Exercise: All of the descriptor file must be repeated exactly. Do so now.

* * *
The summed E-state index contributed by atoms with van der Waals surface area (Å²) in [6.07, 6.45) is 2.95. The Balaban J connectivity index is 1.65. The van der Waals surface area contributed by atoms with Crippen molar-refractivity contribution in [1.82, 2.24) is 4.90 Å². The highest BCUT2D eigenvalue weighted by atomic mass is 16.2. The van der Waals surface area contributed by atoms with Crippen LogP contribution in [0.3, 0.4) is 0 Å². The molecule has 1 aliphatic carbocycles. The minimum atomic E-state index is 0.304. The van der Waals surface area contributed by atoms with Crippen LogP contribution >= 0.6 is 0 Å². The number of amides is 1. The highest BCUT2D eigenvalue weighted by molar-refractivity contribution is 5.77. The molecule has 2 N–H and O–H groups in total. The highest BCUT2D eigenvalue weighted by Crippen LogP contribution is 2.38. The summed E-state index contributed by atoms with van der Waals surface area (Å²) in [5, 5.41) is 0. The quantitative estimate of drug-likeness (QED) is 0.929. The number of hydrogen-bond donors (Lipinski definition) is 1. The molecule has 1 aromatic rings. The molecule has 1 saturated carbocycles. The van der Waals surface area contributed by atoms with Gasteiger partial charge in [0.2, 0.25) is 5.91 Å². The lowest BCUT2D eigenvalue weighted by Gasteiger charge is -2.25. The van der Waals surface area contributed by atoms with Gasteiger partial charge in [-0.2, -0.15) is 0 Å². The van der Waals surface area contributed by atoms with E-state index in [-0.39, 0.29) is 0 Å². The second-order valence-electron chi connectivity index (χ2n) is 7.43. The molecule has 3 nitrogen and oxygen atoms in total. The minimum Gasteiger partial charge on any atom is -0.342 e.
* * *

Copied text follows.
The summed E-state index contributed by atoms with van der Waals surface area (Å²) in [6.07, 6.45) is 2.95. The Balaban J connectivity index is 1.65. The van der Waals surface area contributed by atoms with Crippen molar-refractivity contribution in [1.82, 2.24) is 4.90 Å². The highest BCUT2D eigenvalue weighted by atomic mass is 16.2. The van der Waals surface area contributed by atoms with Crippen LogP contribution in [0.3, 0.4) is 0 Å². The molecule has 1 aliphatic carbocycles. The minimum atomic E-state index is 0.304. The van der Waals surface area contributed by atoms with Crippen LogP contribution >= 0.6 is 0 Å². The number of amides is 1. The highest BCUT2D eigenvalue weighted by molar-refractivity contribution is 5.77. The molecule has 2 N–H and O–H groups in total. The highest BCUT2D eigenvalue weighted by Crippen LogP contribution is 2.38. The summed E-state index contributed by atoms with van der Waals surface area (Å²) in [5, 5.41) is 0. The quantitative estimate of drug-likeness (QED) is 0.929. The number of hydrogen-bond donors (Lipinski definition) is 1. The molecule has 1 aromatic rings. The molecule has 1 saturated carbocycles. The van der Waals surface area contributed by atoms with Gasteiger partial charge in [0.2, 0.25) is 5.91 Å². The lowest BCUT2D eigenvalue weighted by Gasteiger charge is -2.25. The van der Waals surface area contributed by atoms with Gasteiger partial charge in [-0.2, -0.15) is 0 Å². The van der Waals surface area contributed by atoms with E-state index in [-0.39, 0.29) is 0 Å². The second-order valence-electron chi connectivity index (χ2n) is 7.43. The molecule has 3 nitrogen and oxygen atoms in total. The minimum Gasteiger partial charge on any atom is -0.342 e.